We had nearly 100 parents, teachers & staff and students attend Dinner & Dialogues.
15 parents committed to the ESL adult course provided at the school.
Parents' comfort level about talking to teachers increased through the language app.
The student "Equity Scholar Panel" reached out to ELL students with an invite to join them.

Learning Journey

Empathy Interviews
During our empathy interviews, our team of parents, teachers and administrators heard loudly that parents wanted to have a meaningful connection to the school community and teachers. They hope their children are strong emotionally, have communicative abilities and are moral and empathic leaders. On another note, we learned there was a need to streamline communication, in particular for families new to the district or for whom language was a particularly big barrier.
Aspirational Statement
With our English Language Learner students and families in mind, our team decided on this aspirational statement to guide our family-school engagement work: "We will create opportunities for engagement in ways that are responsive to diverse languages, culture, race, socio-economic, and gender backgrounds." Our goal was to create an inclusive community and welcoming environment for our students and for their parents and families.
Mini Hack: School Tour Questions
To gather more information to help inform our family-school engagement strategies, we used an already planned tour for ELL families to ask questions. We asked: What are your fears? What are your hopes? What are your needs? How are you coming to us? Not surprising, the hopes and fears shared were common amongst parents. What was surprising was a need for better communication between teachers and parents given language barriers and resources for ELL parents to improve their English.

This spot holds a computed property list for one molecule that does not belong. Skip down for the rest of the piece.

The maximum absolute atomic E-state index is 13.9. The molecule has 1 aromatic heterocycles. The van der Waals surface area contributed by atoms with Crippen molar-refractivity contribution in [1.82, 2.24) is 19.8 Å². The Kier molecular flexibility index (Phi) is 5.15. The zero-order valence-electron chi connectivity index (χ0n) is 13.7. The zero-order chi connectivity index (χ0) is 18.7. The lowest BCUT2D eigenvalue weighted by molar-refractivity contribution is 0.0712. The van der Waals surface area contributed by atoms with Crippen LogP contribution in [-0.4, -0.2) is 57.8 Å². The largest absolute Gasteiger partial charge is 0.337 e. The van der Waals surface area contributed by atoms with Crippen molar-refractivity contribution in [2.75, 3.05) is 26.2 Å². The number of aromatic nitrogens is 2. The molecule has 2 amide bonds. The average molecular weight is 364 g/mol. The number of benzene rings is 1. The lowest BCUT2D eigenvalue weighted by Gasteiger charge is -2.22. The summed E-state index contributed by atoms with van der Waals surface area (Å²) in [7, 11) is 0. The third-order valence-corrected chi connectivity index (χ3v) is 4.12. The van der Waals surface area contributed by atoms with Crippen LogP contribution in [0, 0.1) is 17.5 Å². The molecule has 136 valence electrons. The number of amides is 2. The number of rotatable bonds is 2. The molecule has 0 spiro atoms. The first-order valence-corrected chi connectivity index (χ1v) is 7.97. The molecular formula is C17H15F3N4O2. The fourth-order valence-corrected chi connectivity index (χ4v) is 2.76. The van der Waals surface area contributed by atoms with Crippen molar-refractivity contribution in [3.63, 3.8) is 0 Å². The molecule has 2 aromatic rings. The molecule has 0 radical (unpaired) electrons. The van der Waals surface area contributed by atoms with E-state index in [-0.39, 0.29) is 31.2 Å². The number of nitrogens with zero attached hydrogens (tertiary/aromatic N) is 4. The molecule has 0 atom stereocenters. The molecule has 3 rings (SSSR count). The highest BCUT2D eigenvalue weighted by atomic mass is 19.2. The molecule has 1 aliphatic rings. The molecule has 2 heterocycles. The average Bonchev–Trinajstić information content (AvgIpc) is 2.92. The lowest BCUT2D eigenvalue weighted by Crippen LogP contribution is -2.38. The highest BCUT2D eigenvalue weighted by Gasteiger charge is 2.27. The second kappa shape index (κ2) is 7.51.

Hack: Dinner and Dialogues
Our team planned a "Dinner and Dialogues" event for our ELL families. Parents, students and school staff enjoyed eating together. We catered the dinner with food that represented the different cultures of our families. We learned a dance from India with the help of our music teacher. Then, students joined older ELL students for an activity which gave the adults a chance to more personally connect. Through a "bullseye exercise," we asked various questions to learn what we could do better.
The Bullseye Activity
In these conversations, we asked our ELL parents to educate us: How effectively was the school communicating with their family? How comfortable were they at our school? Parents shared there was lots of communication from their ESL teacher but they were missing a connection with their child's primary teacher. Understandably, they wanted to know how their child was doing academically, socially/emotionally, were their children saying anything (in any language), were they smiling? Making friends?